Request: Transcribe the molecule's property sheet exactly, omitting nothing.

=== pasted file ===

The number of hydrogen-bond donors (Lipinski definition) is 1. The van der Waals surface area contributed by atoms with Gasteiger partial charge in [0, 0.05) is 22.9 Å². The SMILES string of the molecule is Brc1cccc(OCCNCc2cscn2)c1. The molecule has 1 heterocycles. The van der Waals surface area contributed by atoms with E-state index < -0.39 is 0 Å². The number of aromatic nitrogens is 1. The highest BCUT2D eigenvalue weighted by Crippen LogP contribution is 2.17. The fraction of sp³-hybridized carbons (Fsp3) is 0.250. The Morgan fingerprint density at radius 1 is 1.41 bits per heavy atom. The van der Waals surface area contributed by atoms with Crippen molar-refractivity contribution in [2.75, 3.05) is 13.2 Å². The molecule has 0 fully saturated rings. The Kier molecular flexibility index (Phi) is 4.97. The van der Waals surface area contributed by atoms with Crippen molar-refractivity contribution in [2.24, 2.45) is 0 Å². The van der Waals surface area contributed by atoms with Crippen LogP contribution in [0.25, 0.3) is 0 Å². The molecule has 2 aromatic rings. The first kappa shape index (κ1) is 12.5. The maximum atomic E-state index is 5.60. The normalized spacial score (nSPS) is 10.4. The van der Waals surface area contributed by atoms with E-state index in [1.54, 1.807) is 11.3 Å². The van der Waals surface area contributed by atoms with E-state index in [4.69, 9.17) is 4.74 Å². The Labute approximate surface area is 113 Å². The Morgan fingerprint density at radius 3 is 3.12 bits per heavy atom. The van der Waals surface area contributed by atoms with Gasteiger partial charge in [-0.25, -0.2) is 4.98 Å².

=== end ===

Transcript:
The number of hydrogen-bond donors (Lipinski definition) is 1. The van der Waals surface area contributed by atoms with Gasteiger partial charge in [0, 0.05) is 22.9 Å². The SMILES string of the molecule is Brc1cccc(OCCNCc2cscn2)c1. The molecule has 1 heterocycles. The van der Waals surface area contributed by atoms with E-state index < -0.39 is 0 Å². The number of aromatic nitrogens is 1. The highest BCUT2D eigenvalue weighted by Crippen LogP contribution is 2.17. The fraction of sp³-hybridized carbons (Fsp3) is 0.250. The Morgan fingerprint density at radius 1 is 1.41 bits per heavy atom. The van der Waals surface area contributed by atoms with Crippen molar-refractivity contribution in [2.75, 3.05) is 13.2 Å². The molecule has 0 fully saturated rings. The Kier molecular flexibility index (Phi) is 4.97. The van der Waals surface area contributed by atoms with Crippen molar-refractivity contribution in [2.24, 2.45) is 0 Å². The van der Waals surface area contributed by atoms with Crippen LogP contribution in [0.25, 0.3) is 0 Å². The molecule has 2 aromatic rings. The first kappa shape index (κ1) is 12.5. The maximum atomic E-state index is 5.60. The normalized spacial score (nSPS) is 10.4. The van der Waals surface area contributed by atoms with E-state index in [1.54, 1.807) is 11.3 Å². The van der Waals surface area contributed by atoms with E-state index in [4.69, 9.17) is 4.74 Å². The Labute approximate surface area is 113 Å². The Morgan fingerprint density at radius 3 is 3.12 bits per heavy atom. The van der Waals surface area contributed by atoms with Gasteiger partial charge in [-0.25, -0.2) is 4.98 Å².